Peace, Love, Bibbley,



Yesterday was the first brunch of summer 2016. On Sundays each session, campers (and hopefully counselors!) get a chance to sleep in and go to brunch at 10am. Brunch is one of the most anticipated activities for campers, because during brunch campers are treated to the “Island of Dreams,” an ice cream sundae bar that accompanies waffles and other brunch options. It’s a great way to kick of Sundays, for Wawayanda brunch is followed by morning reflection. Morning reflection is a time where campers and staff perform songs and skits that go along with a theme selected by the counselors in training (CITs). Wawayanda’s morning reflection theme for this session was “covalent bonds”. After morning reflection cabin groups went back up to their villages for double rest hour, before heading down to the staff soccer game which is followed by the 1st session all camp activity, Small World. Small World is a culture sharing event where international staff members plan booths for campers to explore the food, music, and history of different countries. The afternoon was sunny but not too hot, perfect all camp weather! In addition to the booths at Small World, campers were able to try healthy snacks from our snack truck, cool off under the hose of a local firetruck, and play in our bouncy castle.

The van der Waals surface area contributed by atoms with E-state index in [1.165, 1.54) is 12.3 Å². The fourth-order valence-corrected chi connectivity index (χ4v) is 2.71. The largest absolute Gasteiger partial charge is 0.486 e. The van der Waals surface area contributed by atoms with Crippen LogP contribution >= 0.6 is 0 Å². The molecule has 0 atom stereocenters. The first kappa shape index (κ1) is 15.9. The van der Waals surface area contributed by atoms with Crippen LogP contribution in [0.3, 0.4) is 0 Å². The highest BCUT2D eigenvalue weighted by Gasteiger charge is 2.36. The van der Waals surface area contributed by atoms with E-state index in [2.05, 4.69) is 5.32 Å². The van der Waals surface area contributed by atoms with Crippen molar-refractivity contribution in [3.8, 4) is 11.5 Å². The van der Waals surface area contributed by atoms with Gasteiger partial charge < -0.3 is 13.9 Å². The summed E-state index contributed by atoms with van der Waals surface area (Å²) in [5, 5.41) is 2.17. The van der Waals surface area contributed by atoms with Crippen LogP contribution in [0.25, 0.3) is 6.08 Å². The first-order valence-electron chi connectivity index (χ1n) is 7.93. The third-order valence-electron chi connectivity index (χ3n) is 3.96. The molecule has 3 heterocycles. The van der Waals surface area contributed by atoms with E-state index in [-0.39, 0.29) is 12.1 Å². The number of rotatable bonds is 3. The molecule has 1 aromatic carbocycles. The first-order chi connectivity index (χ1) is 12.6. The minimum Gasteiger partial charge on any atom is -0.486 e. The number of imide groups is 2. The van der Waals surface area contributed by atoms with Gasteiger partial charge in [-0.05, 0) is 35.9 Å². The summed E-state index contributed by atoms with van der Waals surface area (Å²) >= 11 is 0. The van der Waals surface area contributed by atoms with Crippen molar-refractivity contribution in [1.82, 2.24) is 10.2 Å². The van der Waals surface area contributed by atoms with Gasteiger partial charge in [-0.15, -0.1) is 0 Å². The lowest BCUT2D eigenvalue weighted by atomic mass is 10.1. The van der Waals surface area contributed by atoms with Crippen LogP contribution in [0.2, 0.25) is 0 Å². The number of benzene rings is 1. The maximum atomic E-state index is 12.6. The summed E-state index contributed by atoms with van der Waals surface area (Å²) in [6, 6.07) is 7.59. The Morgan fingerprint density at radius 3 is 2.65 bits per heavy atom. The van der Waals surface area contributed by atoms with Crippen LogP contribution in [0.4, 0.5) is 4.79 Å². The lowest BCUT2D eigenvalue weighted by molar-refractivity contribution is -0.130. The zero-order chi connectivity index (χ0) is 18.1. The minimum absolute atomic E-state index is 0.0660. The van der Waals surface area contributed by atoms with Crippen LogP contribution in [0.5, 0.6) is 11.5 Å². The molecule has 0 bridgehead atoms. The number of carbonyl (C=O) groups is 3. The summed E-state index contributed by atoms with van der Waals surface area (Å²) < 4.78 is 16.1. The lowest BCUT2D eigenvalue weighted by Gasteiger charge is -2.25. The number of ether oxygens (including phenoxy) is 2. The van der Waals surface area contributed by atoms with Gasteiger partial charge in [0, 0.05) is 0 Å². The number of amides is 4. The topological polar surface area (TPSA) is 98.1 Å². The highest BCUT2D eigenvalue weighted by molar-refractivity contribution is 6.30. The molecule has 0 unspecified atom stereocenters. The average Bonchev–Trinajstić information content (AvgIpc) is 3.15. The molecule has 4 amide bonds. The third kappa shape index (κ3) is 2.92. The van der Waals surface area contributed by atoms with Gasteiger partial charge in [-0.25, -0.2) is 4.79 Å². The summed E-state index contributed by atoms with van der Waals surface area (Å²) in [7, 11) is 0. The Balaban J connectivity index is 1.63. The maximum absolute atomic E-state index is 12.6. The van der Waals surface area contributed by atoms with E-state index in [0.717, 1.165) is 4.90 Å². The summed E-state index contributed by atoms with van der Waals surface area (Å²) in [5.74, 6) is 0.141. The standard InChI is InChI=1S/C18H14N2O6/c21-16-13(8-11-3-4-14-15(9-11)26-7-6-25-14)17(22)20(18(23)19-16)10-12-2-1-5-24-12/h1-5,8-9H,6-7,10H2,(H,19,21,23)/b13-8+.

Summer camp was in full swing for the first full day! During a beautiful and sunny morning, campers played Geronimo, learned cheers, played tag and went to waterfront orientation. Some campers were able to complete their swim tests, and the rest will be taking them tomorrow. At dinner, cabin groups got together to take their cabin photos! The photo featured here is Outpost Cabin 38, all of the boys were excited to have their photo posted so all their friends and family could see what a great time they’re having at summer camp!

We’re looking forward to an amazing rest of the week and session! Check back tomorrow for more blogging and photos.